It was Progress, that’s what you call putting a GoPro with the HeroCast in the Grammy Award base. Execution of the plan was flawless, but when you are dealing with people who are winning an award and not used to working a camera and generally excited, you are limited on how good of a shot you are going to get. The director probably made the choice to not take the camera due to its limited shots. I’m sure many of them were backwards, or shooting too high, or blurry because someone smeared the lens while handling the Stand-In Grammy. Again, this was progress.
Putting cameras in daily items, like awards is the next step of evolution for the production industry. Some things work better than others. For example the NFL is broadcasting via the Pylon Cam. I don’t know if this is a similar set-up like the Grammy, but it makes sense, you get a good shot, see the end zone lines and it is all in a small form factor.
The Pylon and Grammy cam rely on consumer cameras with a broadcast quality backpack. The unit that goes onto the camera can run nearly 15 Grand for a working set-up, (at least that’s what I was quoted when researching getting one for the Company I work for).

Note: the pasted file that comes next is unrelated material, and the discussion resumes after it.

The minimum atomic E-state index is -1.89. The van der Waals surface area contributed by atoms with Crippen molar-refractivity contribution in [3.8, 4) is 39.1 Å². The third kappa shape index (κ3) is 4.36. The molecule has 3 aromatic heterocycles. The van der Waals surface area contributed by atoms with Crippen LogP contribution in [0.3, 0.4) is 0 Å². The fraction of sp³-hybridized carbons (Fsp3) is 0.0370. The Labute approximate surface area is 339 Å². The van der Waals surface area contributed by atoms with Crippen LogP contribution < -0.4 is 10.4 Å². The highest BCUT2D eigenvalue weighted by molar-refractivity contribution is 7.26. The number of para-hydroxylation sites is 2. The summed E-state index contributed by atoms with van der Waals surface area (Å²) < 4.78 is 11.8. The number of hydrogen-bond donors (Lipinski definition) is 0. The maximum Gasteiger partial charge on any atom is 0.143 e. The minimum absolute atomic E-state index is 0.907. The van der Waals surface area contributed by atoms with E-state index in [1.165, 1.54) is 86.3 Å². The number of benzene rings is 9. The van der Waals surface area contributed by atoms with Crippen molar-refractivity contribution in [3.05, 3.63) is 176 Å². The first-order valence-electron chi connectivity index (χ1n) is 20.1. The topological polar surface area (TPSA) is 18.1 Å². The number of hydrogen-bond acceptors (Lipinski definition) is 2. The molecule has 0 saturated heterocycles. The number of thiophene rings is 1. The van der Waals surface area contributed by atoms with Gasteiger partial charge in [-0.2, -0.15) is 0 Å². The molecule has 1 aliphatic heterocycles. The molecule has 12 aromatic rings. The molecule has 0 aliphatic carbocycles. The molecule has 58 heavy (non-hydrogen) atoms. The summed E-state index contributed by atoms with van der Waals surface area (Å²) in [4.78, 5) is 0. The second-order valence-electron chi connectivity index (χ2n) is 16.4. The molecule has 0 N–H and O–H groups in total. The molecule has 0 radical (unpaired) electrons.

The Entertainment industry has tried for years to get cameras into LIVE set-ups that look different than the handheld, lockdown or steadicam shots. Unless it is a scripted event (like the LIVE Gwen Stefani Music video that aired during the Grammy’s) you are limited on what you will get from a small LIVE mounted camera. They could have placed a GoPro in the stage microphone to give a POV shot from the Artist, or a floor cam and had similar problems.
Making the Grammy cam was a start to things that will get better. I wait to see where things go next.
See Some Video of the Grammy Cam on Thier YouTube Channel